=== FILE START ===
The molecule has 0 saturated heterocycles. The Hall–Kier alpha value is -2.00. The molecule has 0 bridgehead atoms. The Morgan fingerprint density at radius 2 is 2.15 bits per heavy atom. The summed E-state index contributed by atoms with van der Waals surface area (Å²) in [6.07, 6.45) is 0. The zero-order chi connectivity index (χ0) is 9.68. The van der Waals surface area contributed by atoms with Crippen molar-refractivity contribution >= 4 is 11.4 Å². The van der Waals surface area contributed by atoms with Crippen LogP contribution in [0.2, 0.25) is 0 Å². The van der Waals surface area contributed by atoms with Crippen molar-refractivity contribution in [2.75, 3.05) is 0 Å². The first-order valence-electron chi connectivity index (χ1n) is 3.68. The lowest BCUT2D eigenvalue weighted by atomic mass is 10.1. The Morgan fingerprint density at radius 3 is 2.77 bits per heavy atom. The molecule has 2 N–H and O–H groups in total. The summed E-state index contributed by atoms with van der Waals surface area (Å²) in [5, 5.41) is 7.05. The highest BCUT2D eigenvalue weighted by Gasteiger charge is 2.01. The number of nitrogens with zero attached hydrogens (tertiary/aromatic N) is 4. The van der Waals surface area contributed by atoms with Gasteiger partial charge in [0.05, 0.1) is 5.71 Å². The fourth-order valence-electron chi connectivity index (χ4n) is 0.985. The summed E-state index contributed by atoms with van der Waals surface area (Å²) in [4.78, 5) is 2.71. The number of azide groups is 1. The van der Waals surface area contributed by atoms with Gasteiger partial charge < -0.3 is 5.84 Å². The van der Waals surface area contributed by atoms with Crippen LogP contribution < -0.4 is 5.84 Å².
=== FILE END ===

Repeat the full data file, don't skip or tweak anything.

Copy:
The molecule has 0 saturated heterocycles. The Hall–Kier alpha value is -2.00. The molecule has 0 bridgehead atoms. The Morgan fingerprint density at radius 2 is 2.15 bits per heavy atom. The summed E-state index contributed by atoms with van der Waals surface area (Å²) in [6.07, 6.45) is 0. The zero-order chi connectivity index (χ0) is 9.68. The van der Waals surface area contributed by atoms with Crippen molar-refractivity contribution >= 4 is 11.4 Å². The van der Waals surface area contributed by atoms with Crippen LogP contribution in [0.2, 0.25) is 0 Å². The van der Waals surface area contributed by atoms with Crippen molar-refractivity contribution in [2.75, 3.05) is 0 Å². The first-order valence-electron chi connectivity index (χ1n) is 3.68. The lowest BCUT2D eigenvalue weighted by atomic mass is 10.1. The Morgan fingerprint density at radius 3 is 2.77 bits per heavy atom. The molecule has 2 N–H and O–H groups in total. The summed E-state index contributed by atoms with van der Waals surface area (Å²) in [5, 5.41) is 7.05. The highest BCUT2D eigenvalue weighted by Gasteiger charge is 2.01. The number of nitrogens with zero attached hydrogens (tertiary/aromatic N) is 4. The van der Waals surface area contributed by atoms with Gasteiger partial charge in [0.05, 0.1) is 5.71 Å². The fourth-order valence-electron chi connectivity index (χ4n) is 0.985. The summed E-state index contributed by atoms with van der Waals surface area (Å²) in [4.78, 5) is 2.71. The number of azide groups is 1. The van der Waals surface area contributed by atoms with Gasteiger partial charge < -0.3 is 5.84 Å². The van der Waals surface area contributed by atoms with Crippen LogP contribution < -0.4 is 5.84 Å².